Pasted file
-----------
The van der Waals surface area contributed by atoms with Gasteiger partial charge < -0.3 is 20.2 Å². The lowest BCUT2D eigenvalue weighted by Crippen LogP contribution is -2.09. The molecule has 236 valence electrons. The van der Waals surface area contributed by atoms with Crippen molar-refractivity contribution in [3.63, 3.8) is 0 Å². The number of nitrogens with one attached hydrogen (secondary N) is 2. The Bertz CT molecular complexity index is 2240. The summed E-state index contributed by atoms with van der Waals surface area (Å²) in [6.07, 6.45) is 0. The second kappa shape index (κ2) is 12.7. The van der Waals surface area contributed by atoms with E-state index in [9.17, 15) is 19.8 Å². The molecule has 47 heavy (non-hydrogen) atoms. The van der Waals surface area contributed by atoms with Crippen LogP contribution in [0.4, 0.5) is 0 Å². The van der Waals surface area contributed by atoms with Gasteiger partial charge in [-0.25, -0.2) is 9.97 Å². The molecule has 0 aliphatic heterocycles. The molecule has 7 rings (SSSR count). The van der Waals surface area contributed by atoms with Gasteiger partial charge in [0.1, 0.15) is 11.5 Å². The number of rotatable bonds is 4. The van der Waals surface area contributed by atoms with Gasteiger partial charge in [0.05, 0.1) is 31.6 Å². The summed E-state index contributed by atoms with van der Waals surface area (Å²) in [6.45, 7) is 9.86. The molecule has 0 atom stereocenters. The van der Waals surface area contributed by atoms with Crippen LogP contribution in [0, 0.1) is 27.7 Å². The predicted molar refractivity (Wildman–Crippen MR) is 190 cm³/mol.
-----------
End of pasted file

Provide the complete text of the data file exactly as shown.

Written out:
The van der Waals surface area contributed by atoms with Gasteiger partial charge < -0.3 is 20.2 Å². The lowest BCUT2D eigenvalue weighted by Crippen LogP contribution is -2.09. The molecule has 236 valence electrons. The van der Waals surface area contributed by atoms with Crippen molar-refractivity contribution in [3.63, 3.8) is 0 Å². The number of nitrogens with one attached hydrogen (secondary N) is 2. The Bertz CT molecular complexity index is 2240. The summed E-state index contributed by atoms with van der Waals surface area (Å²) in [6.07, 6.45) is 0. The second kappa shape index (κ2) is 12.7. The van der Waals surface area contributed by atoms with E-state index in [9.17, 15) is 19.8 Å². The molecule has 47 heavy (non-hydrogen) atoms. The van der Waals surface area contributed by atoms with Crippen LogP contribution in [0.4, 0.5) is 0 Å². The van der Waals surface area contributed by atoms with Gasteiger partial charge in [-0.25, -0.2) is 9.97 Å². The molecule has 0 aliphatic heterocycles. The molecule has 7 rings (SSSR count). The van der Waals surface area contributed by atoms with Gasteiger partial charge in [0.1, 0.15) is 11.5 Å². The number of rotatable bonds is 4. The van der Waals surface area contributed by atoms with Gasteiger partial charge in [0.05, 0.1) is 31.6 Å². The summed E-state index contributed by atoms with van der Waals surface area (Å²) in [6.45, 7) is 9.86. The molecule has 0 atom stereocenters. The van der Waals surface area contributed by atoms with Crippen LogP contribution in [0, 0.1) is 27.7 Å². The predicted molar refractivity (Wildman–Crippen MR) is 190 cm³/mol.